The cost-effectiveness and consumer acceptability of taxation strategies to reduce rates of overweight and obesity among children in Australia: study protocol
1 Population and Social Health Research Program, Griffith Health Institute, Griffith University, Brisbane, Australia
2 Centre for Applied Health Economics, School of Medicine, Griffith University, Brisbane, Australia
3 Centre for Nutrition and Exercise, Mater Research, Brisbane, Australia
4 Centre for Musculoskeletal Research, Griffith Health Institute, Griffith University, Brisbane, Australia
BMC Public Health 2013, 13:1182 doi:10.1186/1471-2458-13-1182Published: 14 December 2013
Childhood obesity is a recognised public health problem and around 25% of Australian children are overweight or obese. A major contributor is the obesogenic environment which encourages over consumption of energy dense nutrient poor food. Taxation is commonly proposed as a mechanism to reduce consumption of poor food choices and hence reduce rates of obesity and overweight in the community.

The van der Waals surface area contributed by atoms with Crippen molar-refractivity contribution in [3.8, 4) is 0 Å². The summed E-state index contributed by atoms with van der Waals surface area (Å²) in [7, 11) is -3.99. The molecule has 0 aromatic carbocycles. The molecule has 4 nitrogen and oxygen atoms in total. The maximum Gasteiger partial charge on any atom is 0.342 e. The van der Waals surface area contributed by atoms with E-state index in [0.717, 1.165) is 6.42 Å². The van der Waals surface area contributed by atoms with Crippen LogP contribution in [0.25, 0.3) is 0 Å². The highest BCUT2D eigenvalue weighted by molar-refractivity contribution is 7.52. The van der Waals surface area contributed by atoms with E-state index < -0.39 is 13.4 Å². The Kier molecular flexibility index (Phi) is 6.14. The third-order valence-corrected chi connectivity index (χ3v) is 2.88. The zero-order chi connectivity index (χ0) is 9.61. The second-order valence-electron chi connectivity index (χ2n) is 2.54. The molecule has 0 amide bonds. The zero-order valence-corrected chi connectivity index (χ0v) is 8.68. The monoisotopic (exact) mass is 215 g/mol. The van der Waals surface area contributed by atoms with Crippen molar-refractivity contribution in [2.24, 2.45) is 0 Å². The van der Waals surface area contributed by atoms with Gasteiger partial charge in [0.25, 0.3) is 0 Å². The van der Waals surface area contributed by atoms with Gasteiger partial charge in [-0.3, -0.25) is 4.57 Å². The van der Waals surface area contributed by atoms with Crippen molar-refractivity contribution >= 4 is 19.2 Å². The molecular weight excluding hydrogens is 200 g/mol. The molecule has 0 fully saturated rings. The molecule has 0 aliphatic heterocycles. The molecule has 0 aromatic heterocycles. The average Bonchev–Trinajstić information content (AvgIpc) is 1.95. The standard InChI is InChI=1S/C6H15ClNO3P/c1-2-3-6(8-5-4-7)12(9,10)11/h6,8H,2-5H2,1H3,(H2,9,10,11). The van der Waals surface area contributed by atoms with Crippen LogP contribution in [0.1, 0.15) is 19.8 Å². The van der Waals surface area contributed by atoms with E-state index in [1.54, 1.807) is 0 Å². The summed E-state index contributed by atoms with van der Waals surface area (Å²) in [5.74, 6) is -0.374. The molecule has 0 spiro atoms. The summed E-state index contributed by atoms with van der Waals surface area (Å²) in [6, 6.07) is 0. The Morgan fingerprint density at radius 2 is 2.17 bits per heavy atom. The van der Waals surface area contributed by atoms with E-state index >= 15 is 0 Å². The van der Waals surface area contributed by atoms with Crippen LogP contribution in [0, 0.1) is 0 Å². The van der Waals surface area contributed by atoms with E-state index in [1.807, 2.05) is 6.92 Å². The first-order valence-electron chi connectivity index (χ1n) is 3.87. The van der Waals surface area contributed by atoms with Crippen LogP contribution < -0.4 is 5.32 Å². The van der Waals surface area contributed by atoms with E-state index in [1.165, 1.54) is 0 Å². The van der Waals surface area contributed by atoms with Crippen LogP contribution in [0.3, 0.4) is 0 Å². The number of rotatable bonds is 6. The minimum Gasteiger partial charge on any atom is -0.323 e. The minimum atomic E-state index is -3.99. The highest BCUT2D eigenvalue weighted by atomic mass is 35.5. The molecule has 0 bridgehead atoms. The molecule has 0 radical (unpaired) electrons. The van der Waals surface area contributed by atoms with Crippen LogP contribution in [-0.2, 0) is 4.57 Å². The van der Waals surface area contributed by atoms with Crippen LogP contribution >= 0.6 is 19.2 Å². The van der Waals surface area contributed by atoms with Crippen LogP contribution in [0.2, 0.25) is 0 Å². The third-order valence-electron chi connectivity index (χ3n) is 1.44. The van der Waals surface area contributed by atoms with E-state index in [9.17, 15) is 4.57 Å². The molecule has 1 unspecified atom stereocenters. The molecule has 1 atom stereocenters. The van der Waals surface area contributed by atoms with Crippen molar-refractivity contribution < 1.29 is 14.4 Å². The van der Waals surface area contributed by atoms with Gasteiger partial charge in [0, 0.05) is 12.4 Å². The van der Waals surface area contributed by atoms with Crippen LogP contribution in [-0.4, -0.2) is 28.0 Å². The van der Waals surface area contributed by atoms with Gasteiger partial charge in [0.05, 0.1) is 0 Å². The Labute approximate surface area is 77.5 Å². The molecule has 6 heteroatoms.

An economic model will be developed to assess the lifetime benefits and costs to a cohort of Australian children by reducing energy dense nutrient poor food consumption through taxation mechanisms. The model inputs will be derived from a series of smaller studies. Food options for taxation will be derived from literature and expert opinion, the acceptability and impact of price changes will be explored through a Citizen’s Jury and a discrete choice experiment and price elasticities will be derived from the discrete choice experiment and consumption data.
The health care costs of managing rising levels of obesity are a challenge for all governments. This study will provide a unique contribution to the international knowledge base by engaging a variety of robust research techniques, with a multidisciplinary focus and be responsive to consumers from diverse socio-economic backgrounds.